Journey inside the most secure aircraft in the world, Air Force One, as it carries the President through the confusion and terror of 9/11, a secret mission into Baghdad and a whirlwind diplomatic mission through the Middle East. With unprecedented access, National Geographic introduces you to the presidential pilot and the crew charged with operating this global command center in the sky.

USAF: AF to Spend 1$ Billion on Surveillance Aircraft

WASHINGTON -- The Air Force soon will fly commercial planes outfitted with surveillance technologies that can help troops in Iraq or Afghanistan detect mines, explosives and other enemy efforts, a senior service official said Friday.

Air Force Brig. Gen. Blair Hansen detailed previously classified plans to reconfigure used and new Hawker Beechcraft Corp. aircraft under a nearly $1 billion contract to support surveillance and reconnaissance operations in both U.S.-led wars and beyond. The first two King Air planes are slated to begin flights by April.
More here...

23 January 2009

Public Service: May No Soldier Ever Go Unloved!

The following is a public service announcement for Soldiers Angels. They represent all services. Judy Lee is the leader of the CT Soldiers Angels Organization. From sending stuff overseas like cards and letters to providing Valour IT voice activated Lap Tops to setting up holiday visits to VA hospitals (the 169th went last year)- she and SA are the best!

Editors note: I have made and lost.., some very special family and life long friends through SA. If your interested in knowing more about them go here...

Here is a chance to send your favorite hero a little love from home for Valentine's Day?

This package includes:

A note from you or a thank you for your service letter
Heart Votive Candle
Donated Coffee
Fleece Blanket
Knit Cap
Bear Fruit Bar - Apple Cherry
Kars PB&J Mix
Kars Sweet N Salty Mix
Sun Maid® Raisins
Wrigleys Big Red® Chewing Gum
Tazo® Awake Black Tea
Crystal Light® On the Go Natural Cherry Pomegranate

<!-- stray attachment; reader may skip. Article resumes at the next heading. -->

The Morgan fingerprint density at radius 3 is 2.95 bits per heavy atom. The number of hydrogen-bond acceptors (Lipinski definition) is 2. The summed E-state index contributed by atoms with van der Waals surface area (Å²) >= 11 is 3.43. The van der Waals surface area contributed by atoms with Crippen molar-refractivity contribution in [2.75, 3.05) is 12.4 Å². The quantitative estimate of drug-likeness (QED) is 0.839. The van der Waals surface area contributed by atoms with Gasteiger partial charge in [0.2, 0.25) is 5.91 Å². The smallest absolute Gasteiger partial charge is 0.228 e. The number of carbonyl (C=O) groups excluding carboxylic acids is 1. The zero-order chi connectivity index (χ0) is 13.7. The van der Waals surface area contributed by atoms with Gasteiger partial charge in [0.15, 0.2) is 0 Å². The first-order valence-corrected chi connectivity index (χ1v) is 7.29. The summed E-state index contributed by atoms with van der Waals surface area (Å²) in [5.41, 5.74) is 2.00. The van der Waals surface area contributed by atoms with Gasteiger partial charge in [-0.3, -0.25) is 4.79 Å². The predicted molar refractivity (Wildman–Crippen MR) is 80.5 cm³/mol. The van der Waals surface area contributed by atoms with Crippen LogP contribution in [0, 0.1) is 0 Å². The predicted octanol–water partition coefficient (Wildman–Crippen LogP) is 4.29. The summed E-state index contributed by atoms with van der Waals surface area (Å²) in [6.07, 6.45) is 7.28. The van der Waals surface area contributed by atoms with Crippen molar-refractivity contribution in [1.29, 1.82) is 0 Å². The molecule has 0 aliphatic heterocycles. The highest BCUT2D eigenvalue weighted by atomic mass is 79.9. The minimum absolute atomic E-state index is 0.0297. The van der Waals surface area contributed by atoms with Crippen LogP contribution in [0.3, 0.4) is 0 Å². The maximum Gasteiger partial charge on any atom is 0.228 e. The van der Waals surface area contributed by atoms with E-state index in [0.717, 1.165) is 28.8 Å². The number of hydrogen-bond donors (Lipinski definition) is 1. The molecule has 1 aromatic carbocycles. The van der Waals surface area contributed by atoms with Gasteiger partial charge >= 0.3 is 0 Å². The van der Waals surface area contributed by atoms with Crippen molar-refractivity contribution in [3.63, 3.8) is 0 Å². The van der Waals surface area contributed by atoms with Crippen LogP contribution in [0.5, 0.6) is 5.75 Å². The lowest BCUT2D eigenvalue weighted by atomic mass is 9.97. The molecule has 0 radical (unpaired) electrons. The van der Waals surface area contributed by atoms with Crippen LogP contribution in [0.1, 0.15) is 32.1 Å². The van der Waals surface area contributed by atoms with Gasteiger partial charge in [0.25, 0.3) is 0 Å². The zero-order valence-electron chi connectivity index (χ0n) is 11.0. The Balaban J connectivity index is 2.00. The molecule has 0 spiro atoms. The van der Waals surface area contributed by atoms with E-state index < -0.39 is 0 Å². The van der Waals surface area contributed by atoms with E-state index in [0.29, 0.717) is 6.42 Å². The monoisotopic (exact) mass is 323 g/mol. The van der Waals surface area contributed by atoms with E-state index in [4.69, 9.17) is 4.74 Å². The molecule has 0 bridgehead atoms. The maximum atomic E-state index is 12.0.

Motts® Hot Spiced Cider Caramel
Nature Valley® Cinnamon Granola Bar
Sparrer Smoked Beef Stick
Justins Organic Cinnamon Peanut Butter
Wheat Wafers - red box
Bonne Maman® Cherry Preserves
Hero Strawberry Jam
Lifesavers® Gummies - 5 Flavors
Crème Savers® Hard Candy - Strawberry & Crème
For the Guys:
AXE Boost Shower Gel
Old Spice® Red Zone® antiperspirant / deodorant
For the Gals:
Caress® Moisterizing Body Wash - Tahitian renewal
Soft & Dri® Clear Glide Anti-Perspirant Deodorant

Plus, you can add one of the following items to the Pack if you would like:

Sand Scarf + $6.00

Cool Scarf + $6.00

AT&T International 100 Minute Calling Card + $7.95

COMBO: Sand Scarf and AT&T Calling Card + $12.00 Save $2

COMBO: Cool Scarf and AT&T Calling Card + $12.00 Save $2

BEST VALUE!!! Add Sand Scarf, Cool Scarf and AT&T Calling Card for an additional $15 - Save $4.95 !

Click here to order a package now!

Or, you can send them some luck for St. Patrick's Day!

This package includes:

Dial® Deodorant Soap
General Mills® Lucky Charms Cereal (box)
Generic Travel Toothbrush
Gift Pack - Donated by Simple Green
Green Sandscarf
Kars® Salted Peanuts
Kars® Yogurt, Apple, Nut Mix
LA Fresh Dental Finger Mitt
Land O Lakes Cocoa Classics® Irish Creme & Chocolate
Leprechaun Candle
Lifesavers® Wint O Green
Nature Valley® Oats N Honey Granola Bar
One Fresh Cup Mocha Java
Oraline Dental Floss-mint
OraLine® Ice Mint Breath Strips (24 Strips)
Plastic Green Hats - 4
Quaker Oatmeal Variety Pack
Safetec Hand Sanitizer - 3
Scope® Cool Peppermint Mouthwash
Snaplight® Safety Lightstick - Green
Stash Premium Green Tea
Tabasco® Brand Green Pepper Sauce (bottle)
Tang Sport Fitness Drink Mix - Lemon Lime
Tea Tech® XtraGreen Tea to Go Lemon Flavor Beverage Mix
Triple Lanolin® Aloe Vera Hand and Body Lotion
Wet-Nap® Moist Towelette - 3
Wrigleys Doublemint®

Click here to order package now!

Thank you for all your support of troops.

Judy Lee, CT Soldiers Angels

Someone To Remember: James Swett

Hat Tip to Blackfive.net.

On April 7, 1943, 22 year old Marine Lieutenant James Swett took off as a rookie division leader of four F4F Wiuldcats of VMF-221 on his maiden combat mission over the Solomon Islands.

His small band was part of a group of Marine and Navy aviators who were intercepting a wave of 150 Japanese aircraft.

A few minutes after take off Lt. Swett and his four aircraft command ran into 15 Japanese bombers. Swett ignored the odds and ordered an immediate attack from above. Personally leading the tight formation of Wildcats, Swett opened the engagement.